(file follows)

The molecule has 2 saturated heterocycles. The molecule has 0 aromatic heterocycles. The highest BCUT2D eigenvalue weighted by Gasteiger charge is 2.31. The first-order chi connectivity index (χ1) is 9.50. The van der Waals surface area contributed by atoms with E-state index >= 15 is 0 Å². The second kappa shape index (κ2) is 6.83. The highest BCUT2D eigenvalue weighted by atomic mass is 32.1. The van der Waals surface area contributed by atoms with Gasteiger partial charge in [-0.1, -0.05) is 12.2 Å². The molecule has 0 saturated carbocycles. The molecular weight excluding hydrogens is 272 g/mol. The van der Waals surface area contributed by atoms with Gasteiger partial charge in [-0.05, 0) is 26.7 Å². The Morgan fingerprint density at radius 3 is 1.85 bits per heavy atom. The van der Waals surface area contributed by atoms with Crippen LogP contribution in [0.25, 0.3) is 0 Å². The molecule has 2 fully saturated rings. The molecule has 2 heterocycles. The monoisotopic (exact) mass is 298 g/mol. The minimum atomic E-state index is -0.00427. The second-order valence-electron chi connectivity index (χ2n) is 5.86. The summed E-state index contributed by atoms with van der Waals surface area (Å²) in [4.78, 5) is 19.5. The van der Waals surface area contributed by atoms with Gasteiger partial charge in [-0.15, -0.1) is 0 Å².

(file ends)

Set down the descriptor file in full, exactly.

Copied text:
The molecule has 2 saturated heterocycles. The molecule has 0 aromatic heterocycles. The highest BCUT2D eigenvalue weighted by Gasteiger charge is 2.31. The first-order chi connectivity index (χ1) is 9.50. The van der Waals surface area contributed by atoms with E-state index >= 15 is 0 Å². The second kappa shape index (κ2) is 6.83. The highest BCUT2D eigenvalue weighted by atomic mass is 32.1. The van der Waals surface area contributed by atoms with Gasteiger partial charge in [-0.1, -0.05) is 12.2 Å². The molecule has 0 saturated carbocycles. The molecular weight excluding hydrogens is 272 g/mol. The van der Waals surface area contributed by atoms with Gasteiger partial charge in [-0.05, 0) is 26.7 Å². The Morgan fingerprint density at radius 3 is 1.85 bits per heavy atom. The van der Waals surface area contributed by atoms with Crippen LogP contribution in [0.25, 0.3) is 0 Å². The molecule has 2 fully saturated rings. The molecule has 2 heterocycles. The monoisotopic (exact) mass is 298 g/mol. The minimum atomic E-state index is -0.00427. The second-order valence-electron chi connectivity index (χ2n) is 5.86. The summed E-state index contributed by atoms with van der Waals surface area (Å²) in [4.78, 5) is 19.5. The van der Waals surface area contributed by atoms with Gasteiger partial charge in [-0.15, -0.1) is 0 Å².